Now, I do want to point out a couple of things.  First, Malachi was written for the people of Israel.  The first words of the book are “A prophecy:  The word of the Lord to Israel through Malachi.”  The reason I point that out is that this means this book was written, this prophecy was made, to people who had heard the word, who knew who God was.  That means this prophecy applies to people who have the ability to make a clear choice whether to follow God or not.  It does not necessarily apply to people who don’t know God and are not able to make that choice.  Now, I still believe there will be a Day of Judgment for those people, too, but how that’s going to work is something for another day.  It’s not something that Malachi explicitly addresses, because again, Malachi was written for the people of Israel.

            And the other thing I want to point is that saying we either follow God or we don’t does not mean we’re required to be perfect.  We’ve talked before about the fact that we’re not capable of perfection and that God understands that.  We are to revere God’s name and remember God’s laws and decrees.  If we revere God’s name and do our best to obey God, God will forgive our flaws and our flubs and our mistakes.

            So let’s look at that word “revere”.  It’s not a word we use a lot these days.  We remember Paul Revere, some of us remember the musical group Paul Revere and the Raiders, and some of us even remember when the Twins had an outfielder named Ben Revere.  Other than that, though, “revere” is not a word we hear much.  What does it mean to “revere” God’s name?

            Well, if you look in the dictionary, you find that the word “revere” means “to treat with respect tinged with awe”.  And “awe” means an overwhelming feeling of reverence, admiration, or fear.

            Do we feel that way about God?  I think we should.  I think most of us know we should.  But do we?

            How many of us think we have the right to tell God what to do?  I suspect a lot of us do.  Now, we’d never say it that way.  None of us would ever say we have the right to tell God what to do.  But how many times has something happened, and we think or even say, “God, why did you do that?  Why did you make that happen?  And if you did not make it happen, why did you let it happen?  How can a loving God let such terrible things happen to so many people?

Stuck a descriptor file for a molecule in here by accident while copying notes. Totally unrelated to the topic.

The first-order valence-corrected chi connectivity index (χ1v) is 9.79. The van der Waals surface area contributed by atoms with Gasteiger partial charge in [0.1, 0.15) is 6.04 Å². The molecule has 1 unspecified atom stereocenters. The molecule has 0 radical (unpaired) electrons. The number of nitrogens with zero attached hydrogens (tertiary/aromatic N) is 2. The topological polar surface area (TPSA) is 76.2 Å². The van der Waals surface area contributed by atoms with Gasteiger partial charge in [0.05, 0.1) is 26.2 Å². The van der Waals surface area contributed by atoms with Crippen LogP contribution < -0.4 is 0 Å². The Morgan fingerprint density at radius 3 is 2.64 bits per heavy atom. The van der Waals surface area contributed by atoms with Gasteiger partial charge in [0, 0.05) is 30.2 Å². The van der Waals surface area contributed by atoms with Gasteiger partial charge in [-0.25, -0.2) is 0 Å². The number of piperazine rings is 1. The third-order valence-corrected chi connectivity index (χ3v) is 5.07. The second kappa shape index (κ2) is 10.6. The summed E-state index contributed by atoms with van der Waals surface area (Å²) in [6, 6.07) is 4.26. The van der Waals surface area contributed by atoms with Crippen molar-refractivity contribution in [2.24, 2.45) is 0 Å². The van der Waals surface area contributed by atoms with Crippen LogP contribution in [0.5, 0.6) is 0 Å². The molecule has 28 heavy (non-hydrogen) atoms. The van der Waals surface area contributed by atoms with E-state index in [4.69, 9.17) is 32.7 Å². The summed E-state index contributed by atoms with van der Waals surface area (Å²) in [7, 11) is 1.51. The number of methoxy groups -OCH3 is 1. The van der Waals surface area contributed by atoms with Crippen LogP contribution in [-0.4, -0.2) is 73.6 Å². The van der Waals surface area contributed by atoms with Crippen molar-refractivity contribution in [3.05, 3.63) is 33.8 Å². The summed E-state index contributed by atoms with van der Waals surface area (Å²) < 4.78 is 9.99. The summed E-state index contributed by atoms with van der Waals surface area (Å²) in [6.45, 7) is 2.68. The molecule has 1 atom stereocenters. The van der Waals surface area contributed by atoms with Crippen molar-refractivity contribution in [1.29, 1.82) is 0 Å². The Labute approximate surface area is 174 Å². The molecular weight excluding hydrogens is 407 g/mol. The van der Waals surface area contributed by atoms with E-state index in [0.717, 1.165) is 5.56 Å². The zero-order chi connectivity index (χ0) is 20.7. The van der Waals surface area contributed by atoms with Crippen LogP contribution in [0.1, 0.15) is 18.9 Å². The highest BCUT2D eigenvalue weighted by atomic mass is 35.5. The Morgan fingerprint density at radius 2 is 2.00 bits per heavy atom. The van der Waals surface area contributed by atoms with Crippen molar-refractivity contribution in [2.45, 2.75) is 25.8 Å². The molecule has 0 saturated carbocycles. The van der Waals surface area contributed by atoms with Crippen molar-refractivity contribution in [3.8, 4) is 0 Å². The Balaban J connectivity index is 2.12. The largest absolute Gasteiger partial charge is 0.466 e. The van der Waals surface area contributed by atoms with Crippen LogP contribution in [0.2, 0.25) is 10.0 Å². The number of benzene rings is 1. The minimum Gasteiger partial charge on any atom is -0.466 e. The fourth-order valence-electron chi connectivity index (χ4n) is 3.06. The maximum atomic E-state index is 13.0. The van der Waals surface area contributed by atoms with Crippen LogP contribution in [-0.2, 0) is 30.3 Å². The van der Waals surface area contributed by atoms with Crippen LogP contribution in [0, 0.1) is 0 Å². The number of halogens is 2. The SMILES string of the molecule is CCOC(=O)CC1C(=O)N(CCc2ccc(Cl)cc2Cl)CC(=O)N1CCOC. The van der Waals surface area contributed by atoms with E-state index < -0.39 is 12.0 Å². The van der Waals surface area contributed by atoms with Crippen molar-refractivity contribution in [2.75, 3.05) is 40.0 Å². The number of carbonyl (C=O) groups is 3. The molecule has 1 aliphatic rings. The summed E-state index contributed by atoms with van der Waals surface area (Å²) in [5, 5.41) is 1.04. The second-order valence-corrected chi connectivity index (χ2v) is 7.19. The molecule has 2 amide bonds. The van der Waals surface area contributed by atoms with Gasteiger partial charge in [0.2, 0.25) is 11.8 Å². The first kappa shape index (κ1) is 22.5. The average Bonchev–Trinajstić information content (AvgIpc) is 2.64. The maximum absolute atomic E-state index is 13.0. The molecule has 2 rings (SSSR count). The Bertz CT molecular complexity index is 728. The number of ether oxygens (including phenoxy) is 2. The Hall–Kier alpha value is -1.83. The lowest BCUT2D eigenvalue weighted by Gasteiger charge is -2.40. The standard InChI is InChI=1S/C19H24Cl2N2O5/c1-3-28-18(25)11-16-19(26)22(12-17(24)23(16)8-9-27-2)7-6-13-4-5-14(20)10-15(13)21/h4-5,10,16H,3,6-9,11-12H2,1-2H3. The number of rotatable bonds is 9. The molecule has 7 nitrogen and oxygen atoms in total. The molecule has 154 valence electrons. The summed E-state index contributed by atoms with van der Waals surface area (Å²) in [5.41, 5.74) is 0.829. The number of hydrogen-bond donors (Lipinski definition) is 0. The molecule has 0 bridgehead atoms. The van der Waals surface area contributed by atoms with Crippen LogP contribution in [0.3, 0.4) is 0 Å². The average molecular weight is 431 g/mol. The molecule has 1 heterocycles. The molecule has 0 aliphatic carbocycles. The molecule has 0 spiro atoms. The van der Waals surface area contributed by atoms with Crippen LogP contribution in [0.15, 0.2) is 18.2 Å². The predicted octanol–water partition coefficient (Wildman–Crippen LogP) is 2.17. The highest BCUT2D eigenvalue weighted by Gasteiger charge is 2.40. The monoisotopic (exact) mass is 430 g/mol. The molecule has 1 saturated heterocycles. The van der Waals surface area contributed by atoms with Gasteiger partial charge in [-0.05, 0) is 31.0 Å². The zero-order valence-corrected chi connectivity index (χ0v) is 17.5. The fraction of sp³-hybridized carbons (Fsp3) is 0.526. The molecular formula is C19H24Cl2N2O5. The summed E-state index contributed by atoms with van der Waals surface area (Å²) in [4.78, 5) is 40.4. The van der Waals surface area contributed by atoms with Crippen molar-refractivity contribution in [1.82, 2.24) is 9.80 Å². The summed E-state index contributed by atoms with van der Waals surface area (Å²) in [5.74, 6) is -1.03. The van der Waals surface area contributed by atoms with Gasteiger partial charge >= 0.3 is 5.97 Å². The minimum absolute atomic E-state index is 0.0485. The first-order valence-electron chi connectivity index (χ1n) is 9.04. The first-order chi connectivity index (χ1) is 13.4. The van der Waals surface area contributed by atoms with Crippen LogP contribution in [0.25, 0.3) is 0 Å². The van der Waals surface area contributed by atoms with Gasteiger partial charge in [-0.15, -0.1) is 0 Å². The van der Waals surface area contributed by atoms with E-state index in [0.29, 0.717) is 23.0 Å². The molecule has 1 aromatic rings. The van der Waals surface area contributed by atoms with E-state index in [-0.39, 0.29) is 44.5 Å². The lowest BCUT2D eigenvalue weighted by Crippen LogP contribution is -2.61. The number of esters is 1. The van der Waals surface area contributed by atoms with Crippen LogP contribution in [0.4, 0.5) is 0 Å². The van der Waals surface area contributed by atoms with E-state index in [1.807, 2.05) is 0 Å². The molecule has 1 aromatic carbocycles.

I suspect a lot of us have said that.  After an attack like 9/11 or what happened in France last week.  After a disaster like a tornado or an earthquake or the flooding that’s going on in Texas.  After a young person dies in an accident or gets cancer or some other terrible disease.  After we lose a job.  When things like that happen, we say, “God, why don’t you do something about that?”  And sometimes we get upset with God when it looks like God is not doing anything about it.

            That’s not exactly revering God, is it?  That’s not exactly holding God in awe.

            But I suspect God understands when we do things like that.  That does not make it right, but I think God understands why, when we’re grieving, or when we’re scared, or when we’re stressed, or when we just plain cannot understand what’s going on, why we start trying to tell God what to do.  And I think God will forgive that.

            But I think there’s a subtler, more dangerous way that we don’t revere God.  It sneaks up on us.  It can happen without us even noticing it, which is why it’s dangerous.  It happens when we believe in God, and we believe in Jesus as our Savior, but we just kind of put that belief in a little box, a little compartment of our life.  We keep our belief locked away and don’t let it affect the rest of our lives.